Apistogramma Agassizii compatibility
Like other (dwarf) cichlid species, Apistogramma agassizii is territorial towards its own species. This usually doesn’t lead to serious issues, though. As long as there’s enough space for everyone (important!), each male will set up shop in his own part of the tank. A relatively stable and peaceful social hierarchy tends to form naturally.
When it comes to tankmates, you’re best off going for small and unaggressive schooling fish. This prevents squabbles that might occur if you add other cichlids and ensures your aquarium stays peaceful.
Don’t worry about aggression on the part of the agassiziis. They’re not known for harassing their neighbors, and since they’re so small, they’re not much of a threat to their tankmates either. The only time you’re likely to see your Agassiz’s dwarf cichlids misbehave is after spawning time, when they guard their eggs. This behavior can be dispersed by providing plenty of hiding places or possibly by temporarily removing the male.
Aside from dwarf shrimp, most calm fish that like similar water parameters should work. For species that hail from similar waters, you can consider:
Apistogramma agassizii diet
In the wild, Apistogrammas like this one eat all sorts of bugs. Stomach analyses have found that A. agassizii has a particular taste for fly larvae and adult flies that have fallen into the water.
So: this fish is carnivorous. In the aquarium, it can be fed a protein-based diet. Regular cichlid pellets will work perfectly fine for most specimens, as long as they’re used to commercial fish foods (which they will be if they’re captive-bred). Do try to switch things up as much as possible using at least frozen foods.
Live would be the ideal: cultivating creepy crawlies like blackworms or daphnia might seem like a lot of effort, but your Apistogrammas (and almost all other aquarium fish) will really appreciate being able to hunt as they naturally would.
Breeding Apistogramma agassizii
If you have some experience keeping or maybe even breeding freshwater fish and want to try your hand at breeding dwarf cichlids, Apistogramma agassizii makes a good choice for a first attempt. It’s generally considered easy to breed. If you have a healthy pair or harem, they likely don’t need too much intervention from your end!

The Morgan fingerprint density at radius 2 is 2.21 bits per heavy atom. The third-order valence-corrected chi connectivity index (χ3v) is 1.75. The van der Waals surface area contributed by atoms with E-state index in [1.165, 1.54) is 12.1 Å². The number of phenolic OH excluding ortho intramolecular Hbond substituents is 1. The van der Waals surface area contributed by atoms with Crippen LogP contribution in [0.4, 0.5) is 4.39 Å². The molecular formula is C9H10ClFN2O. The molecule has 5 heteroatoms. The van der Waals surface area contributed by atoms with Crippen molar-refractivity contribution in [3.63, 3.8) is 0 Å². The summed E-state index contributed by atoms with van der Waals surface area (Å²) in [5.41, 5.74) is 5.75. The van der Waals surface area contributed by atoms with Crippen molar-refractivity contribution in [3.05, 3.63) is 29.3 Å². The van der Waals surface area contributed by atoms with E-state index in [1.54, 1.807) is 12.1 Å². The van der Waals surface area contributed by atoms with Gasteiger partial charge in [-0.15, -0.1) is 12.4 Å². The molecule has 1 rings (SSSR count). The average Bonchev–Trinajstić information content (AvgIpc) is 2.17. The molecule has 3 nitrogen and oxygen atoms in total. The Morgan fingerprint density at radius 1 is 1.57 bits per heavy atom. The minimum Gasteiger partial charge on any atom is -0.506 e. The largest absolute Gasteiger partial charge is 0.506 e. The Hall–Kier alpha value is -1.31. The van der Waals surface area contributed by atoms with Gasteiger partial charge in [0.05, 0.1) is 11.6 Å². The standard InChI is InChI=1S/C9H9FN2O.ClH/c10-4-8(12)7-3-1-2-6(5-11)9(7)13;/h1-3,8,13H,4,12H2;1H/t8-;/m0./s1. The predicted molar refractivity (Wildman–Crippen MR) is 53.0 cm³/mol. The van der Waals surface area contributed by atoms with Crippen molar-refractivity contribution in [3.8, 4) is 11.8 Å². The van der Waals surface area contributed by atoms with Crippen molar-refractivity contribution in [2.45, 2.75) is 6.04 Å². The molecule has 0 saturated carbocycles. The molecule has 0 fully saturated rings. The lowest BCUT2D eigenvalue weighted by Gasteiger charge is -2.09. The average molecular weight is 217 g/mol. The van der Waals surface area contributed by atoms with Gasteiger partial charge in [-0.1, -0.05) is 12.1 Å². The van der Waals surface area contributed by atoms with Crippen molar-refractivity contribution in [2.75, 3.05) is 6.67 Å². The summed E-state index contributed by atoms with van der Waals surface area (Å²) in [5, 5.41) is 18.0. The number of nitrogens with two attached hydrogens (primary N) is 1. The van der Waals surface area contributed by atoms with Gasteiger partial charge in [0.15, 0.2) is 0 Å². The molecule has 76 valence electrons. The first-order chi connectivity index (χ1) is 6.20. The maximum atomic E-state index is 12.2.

The fish need to be at least around 6 months old to be able to reproduce. Add plenty of caves, tubes and other attractive spawning spots to the tank and make sure the water is extra clean, soft, and acidic. Start feeding plenty of protein-rich live and frozen foods (rather than normal pellets) for conditioning.
When your Apistogrammas are in the mood, the female will lead the male to a cave she’s selected. They perform a fascinating mating dance before the female lays the eggs inside the cave and takes charge of caring for them. The male is responsible for protection, which means he’ll sometimes need to be removed from the tank if he’s bullying other fish.
The eggs hatch after up to 5 days. No need to mess around with separating the fry: the female will stick around to make sure they’re OK until they can fend for themselves. In a well-matured aquarium, there will be plenty of bugs and other bits for them to feed on, although you can always add some baby brine shrimp for them to catch. Mom will take them around the tank so they can eat.
If you do want to separate the fry, you can raise them on infusoria followed by baby brine shrimp.
Your own Amazonas biotope?
Interested in keeping this beautiful dwarf cichlid species but feel like setting up and maintaining an Amazonas biotope (or an aquarium in general!) will be a little too time-consuming? We can help!
The experts at FantaSEA Aquarium have years of experience and can set up and maintain any (biotope) tank for you, whether it’s at home or in the office. Sound good? Contact us and share your ideas here. We’ll get back to you as soon as possible.
Estivals, G., Duponchelle, F., Römer, U., García‐Dávila, C., Airola, E., Deléglise, M., & Renno, J. F. (2020). The Amazonian dwarf cichlid Apistogramma agassizii (Steindachner, 1875) is a geographic mosaic of potentially tens of species: conservation implications. Aquatic Conservation: Marine and Freshwater Ecosystems, 30(8), 1521-1539.
Kochhann, D., Campos, D. F., & Val, A. L. (2015). Experimentally increased temperature and hypoxia affect stability of social hierarchy and metabolism of the Amazonian cichlid Apistogramma agassizii. Comparative Biochemistry and Physiology Part A: Molecular & Integrative Physiology, 190, 54-60.
Virgilio, L. R., Brito, C. H. D., Suçuarana, M. D. S., & Vieira, L. J. S. (2020). Forest fragmentation influences the diet of cichlids Apistogramma agassizii (Steindachner, 1875) and Aequidens tetramerus (Heckel, 1840)(Actinopterygii: Cichliformes) in streams of the Western Amazon. Acta Limnologica Brasiliensia, 32.